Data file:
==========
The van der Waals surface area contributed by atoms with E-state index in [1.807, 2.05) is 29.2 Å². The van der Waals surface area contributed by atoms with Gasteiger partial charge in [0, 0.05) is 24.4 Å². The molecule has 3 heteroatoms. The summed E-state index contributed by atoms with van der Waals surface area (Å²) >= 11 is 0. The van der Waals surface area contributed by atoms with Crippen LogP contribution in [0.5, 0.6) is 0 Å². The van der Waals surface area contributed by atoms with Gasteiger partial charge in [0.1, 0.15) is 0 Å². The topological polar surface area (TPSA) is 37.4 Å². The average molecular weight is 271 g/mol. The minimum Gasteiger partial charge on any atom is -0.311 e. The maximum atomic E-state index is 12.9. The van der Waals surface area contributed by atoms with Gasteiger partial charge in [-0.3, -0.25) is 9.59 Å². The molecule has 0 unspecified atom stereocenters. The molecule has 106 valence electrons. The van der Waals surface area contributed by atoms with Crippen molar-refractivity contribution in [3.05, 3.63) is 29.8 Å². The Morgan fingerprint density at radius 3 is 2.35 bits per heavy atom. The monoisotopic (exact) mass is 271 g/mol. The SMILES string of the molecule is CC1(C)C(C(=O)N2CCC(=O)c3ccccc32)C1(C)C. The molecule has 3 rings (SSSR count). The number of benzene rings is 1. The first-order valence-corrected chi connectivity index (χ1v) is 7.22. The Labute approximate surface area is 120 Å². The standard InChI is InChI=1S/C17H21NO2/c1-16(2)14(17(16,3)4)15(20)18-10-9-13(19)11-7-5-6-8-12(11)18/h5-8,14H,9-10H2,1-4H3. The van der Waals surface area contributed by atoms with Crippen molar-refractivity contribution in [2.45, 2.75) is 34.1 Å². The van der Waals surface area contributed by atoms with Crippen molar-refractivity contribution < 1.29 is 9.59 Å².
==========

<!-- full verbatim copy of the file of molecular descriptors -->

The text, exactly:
The van der Waals surface area contributed by atoms with E-state index in [1.807, 2.05) is 29.2 Å². The van der Waals surface area contributed by atoms with Gasteiger partial charge in [0, 0.05) is 24.4 Å². The molecule has 3 heteroatoms. The summed E-state index contributed by atoms with van der Waals surface area (Å²) >= 11 is 0. The van der Waals surface area contributed by atoms with Crippen LogP contribution in [0.5, 0.6) is 0 Å². The van der Waals surface area contributed by atoms with Gasteiger partial charge in [0.1, 0.15) is 0 Å². The topological polar surface area (TPSA) is 37.4 Å². The average molecular weight is 271 g/mol. The minimum Gasteiger partial charge on any atom is -0.311 e. The maximum atomic E-state index is 12.9. The van der Waals surface area contributed by atoms with Gasteiger partial charge in [-0.3, -0.25) is 9.59 Å². The molecule has 0 unspecified atom stereocenters. The molecule has 106 valence electrons. The van der Waals surface area contributed by atoms with Crippen molar-refractivity contribution in [3.05, 3.63) is 29.8 Å². The Morgan fingerprint density at radius 3 is 2.35 bits per heavy atom. The monoisotopic (exact) mass is 271 g/mol. The SMILES string of the molecule is CC1(C)C(C(=O)N2CCC(=O)c3ccccc32)C1(C)C. The molecule has 3 rings (SSSR count). The number of benzene rings is 1. The first-order valence-corrected chi connectivity index (χ1v) is 7.22. The Labute approximate surface area is 120 Å². The standard InChI is InChI=1S/C17H21NO2/c1-16(2)14(17(16,3)4)15(20)18-10-9-13(19)11-7-5-6-8-12(11)18/h5-8,14H,9-10H2,1-4H3. The van der Waals surface area contributed by atoms with Crippen molar-refractivity contribution in [2.45, 2.75) is 34.1 Å². The van der Waals surface area contributed by atoms with Crippen molar-refractivity contribution < 1.29 is 9.59 Å².